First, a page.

Obama & his Maternal Grandparents

A Tribute to a President

I felt that I wanted to write something. Firstly, to contextualise why I feel so connected to Obama. And secondly, because I believe that in order for us to understand each-other, we need to share how a person, a community, a culture, or an event — made us feel.

I came of political age under Bush and Blair. I was 18 years old and I had just moved to Tehran, Iran. After Bush, for me, and for many other liberal-minded 20 somethings that I knew, Obama entering the White House, for want of a better word: made America cool again. A year and a half after Obama’s inauguration, in the summer of 2010 I went to the US for the first time as an adult, and to New York for the first time ever, where I stayed with my eccentric Great Aunt for as long as my three-month tourist-visa would permit, before heading back to Brighton (UK) for the final year of my Visual Arts & Performance degree.

Though for me, as I imagine also for many others, it was more than Obama simply being down with the millennials that had us feel connected. For me, Obama’s presidency came at a time when I was also trying to navigate my own identity(s) primarily through the performance led art that I was creating, and the books that I was reading.

Like Obama, I’m mixed race. My father is Persian-Iranian where he moved to the UK just before the Iranian Revolution of 1979 from Abadan, in late 1978. A once vibrant international hub; the Middle-Eastern equivalent of Ibiza so I’ve been told, which is now barely a half standing shell of itself that is no more than a pebble skid away from Basra — separated by the river Shatt Al-Arab.

My mother is British, a Londoner, and of Jamaican ancestry. My Great-Grandfather came over from Jamaica in the 1950’s, where he settled in Birmingham, and was part of the post-Windrush generation that would help repair a Britain that was still very much bruised and fractured by World War 2. My Grandad later followed and made Brockley, South-East London, his home where he still lives today.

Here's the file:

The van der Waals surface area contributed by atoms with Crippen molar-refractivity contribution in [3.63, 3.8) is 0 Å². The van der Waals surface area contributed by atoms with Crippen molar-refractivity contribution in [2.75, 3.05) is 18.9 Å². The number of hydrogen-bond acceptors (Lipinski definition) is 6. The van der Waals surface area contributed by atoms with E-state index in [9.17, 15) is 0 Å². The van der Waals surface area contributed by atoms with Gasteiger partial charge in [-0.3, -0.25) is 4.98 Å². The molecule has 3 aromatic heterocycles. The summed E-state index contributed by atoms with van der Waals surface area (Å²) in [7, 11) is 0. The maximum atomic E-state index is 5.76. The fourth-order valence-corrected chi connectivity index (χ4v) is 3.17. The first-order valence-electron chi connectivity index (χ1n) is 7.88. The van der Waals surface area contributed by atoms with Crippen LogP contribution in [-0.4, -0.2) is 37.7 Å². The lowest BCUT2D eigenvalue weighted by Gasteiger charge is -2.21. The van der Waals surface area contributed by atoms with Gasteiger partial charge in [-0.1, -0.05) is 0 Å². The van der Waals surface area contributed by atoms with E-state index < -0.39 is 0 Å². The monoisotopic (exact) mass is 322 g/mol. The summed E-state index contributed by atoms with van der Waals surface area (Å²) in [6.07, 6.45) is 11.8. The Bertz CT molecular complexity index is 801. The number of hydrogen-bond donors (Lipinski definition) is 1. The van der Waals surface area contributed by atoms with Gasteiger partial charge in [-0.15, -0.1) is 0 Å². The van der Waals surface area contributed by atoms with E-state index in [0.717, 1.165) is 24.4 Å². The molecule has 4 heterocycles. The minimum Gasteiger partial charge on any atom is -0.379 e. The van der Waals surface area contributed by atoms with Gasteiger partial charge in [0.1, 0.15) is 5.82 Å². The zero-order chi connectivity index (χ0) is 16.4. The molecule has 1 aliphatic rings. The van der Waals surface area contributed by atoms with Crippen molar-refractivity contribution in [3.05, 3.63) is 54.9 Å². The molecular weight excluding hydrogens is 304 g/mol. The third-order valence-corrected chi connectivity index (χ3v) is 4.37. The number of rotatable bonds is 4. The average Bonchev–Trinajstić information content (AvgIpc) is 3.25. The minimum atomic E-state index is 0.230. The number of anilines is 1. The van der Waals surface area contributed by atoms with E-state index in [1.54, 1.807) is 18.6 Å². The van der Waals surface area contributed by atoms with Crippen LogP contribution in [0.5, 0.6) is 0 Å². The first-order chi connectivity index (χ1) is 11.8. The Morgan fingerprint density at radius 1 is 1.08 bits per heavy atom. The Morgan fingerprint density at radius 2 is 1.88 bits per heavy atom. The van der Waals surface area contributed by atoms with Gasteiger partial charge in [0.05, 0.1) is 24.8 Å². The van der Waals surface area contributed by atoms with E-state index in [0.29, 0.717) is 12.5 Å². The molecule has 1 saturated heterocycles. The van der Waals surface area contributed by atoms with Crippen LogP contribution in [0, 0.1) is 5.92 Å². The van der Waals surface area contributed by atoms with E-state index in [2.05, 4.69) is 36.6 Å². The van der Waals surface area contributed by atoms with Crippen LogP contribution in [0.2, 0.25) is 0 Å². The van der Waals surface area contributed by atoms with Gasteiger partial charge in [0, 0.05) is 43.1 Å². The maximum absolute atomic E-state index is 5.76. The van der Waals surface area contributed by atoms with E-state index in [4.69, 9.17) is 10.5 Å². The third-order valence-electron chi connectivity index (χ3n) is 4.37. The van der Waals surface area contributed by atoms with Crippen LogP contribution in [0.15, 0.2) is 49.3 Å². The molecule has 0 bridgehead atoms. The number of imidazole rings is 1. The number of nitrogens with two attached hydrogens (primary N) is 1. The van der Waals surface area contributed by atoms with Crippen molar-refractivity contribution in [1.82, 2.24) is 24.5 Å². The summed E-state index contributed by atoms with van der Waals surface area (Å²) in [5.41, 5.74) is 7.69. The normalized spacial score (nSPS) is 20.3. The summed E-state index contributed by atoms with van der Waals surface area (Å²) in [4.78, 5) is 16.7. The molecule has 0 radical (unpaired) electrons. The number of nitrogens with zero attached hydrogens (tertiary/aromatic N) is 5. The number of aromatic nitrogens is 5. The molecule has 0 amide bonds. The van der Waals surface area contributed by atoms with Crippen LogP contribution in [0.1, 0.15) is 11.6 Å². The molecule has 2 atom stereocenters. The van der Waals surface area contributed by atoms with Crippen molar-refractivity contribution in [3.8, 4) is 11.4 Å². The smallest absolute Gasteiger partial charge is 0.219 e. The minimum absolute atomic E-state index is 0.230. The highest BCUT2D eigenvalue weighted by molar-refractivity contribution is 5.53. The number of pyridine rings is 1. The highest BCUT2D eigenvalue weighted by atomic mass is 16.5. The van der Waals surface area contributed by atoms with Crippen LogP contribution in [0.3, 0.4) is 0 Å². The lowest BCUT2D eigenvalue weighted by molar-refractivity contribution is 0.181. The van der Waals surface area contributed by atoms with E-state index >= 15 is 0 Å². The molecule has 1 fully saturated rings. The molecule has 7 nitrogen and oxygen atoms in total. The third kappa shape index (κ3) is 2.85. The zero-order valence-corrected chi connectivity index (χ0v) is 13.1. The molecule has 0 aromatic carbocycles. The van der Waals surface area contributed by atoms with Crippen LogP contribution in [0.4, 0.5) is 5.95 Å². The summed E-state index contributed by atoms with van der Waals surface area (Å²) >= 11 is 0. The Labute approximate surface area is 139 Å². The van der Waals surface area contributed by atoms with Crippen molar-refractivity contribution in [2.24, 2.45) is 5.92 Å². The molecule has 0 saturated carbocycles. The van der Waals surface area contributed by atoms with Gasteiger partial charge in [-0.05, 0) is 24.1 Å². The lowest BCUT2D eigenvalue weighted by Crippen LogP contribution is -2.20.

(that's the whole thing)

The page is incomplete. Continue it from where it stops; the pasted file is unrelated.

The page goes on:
My parents met in Catford, South-East London. And wait for it. They met in Kentucky Fried Chicken. My paternal Grand-father was a poultry farmer, so there’s something vaguely romantic about it — in my head at least.

When my parents got together, being a mixed couple, even in London, was not the done thing. I remember stories that my Dad would tell me about the blatant racism they would get from both the Black and Asian community for marrying outside their race. There was one story that my Dad told me about at Notting Hill Carnival in the 80’s, where a whole load of shit went down when a Caribbean guy tried to tear my Mum’s hand away from my Dad’s. My Mum literally has the most perfect face I’ve ever seen in real life (not that that should be a reason) and my Dad, if he was an animal, or more correctly put, a breed of dog, all 5'5" of him, would be a Pitbull, no doubt — so you can imagine how that went down.

Growing up, both of our parents (I have a younger brother) did an incredible job in raising us to love our skin/our being. I was caramel, and Dom was fudge (or maybe toffee, I can’t quite remember). My Dad would always say, and still does, that people bake themselves in the sun, on sun-beds to have your complexion, it’s beautiful. And Mummy never spoke about race, the adjectives Black and White, seldom passed her lips.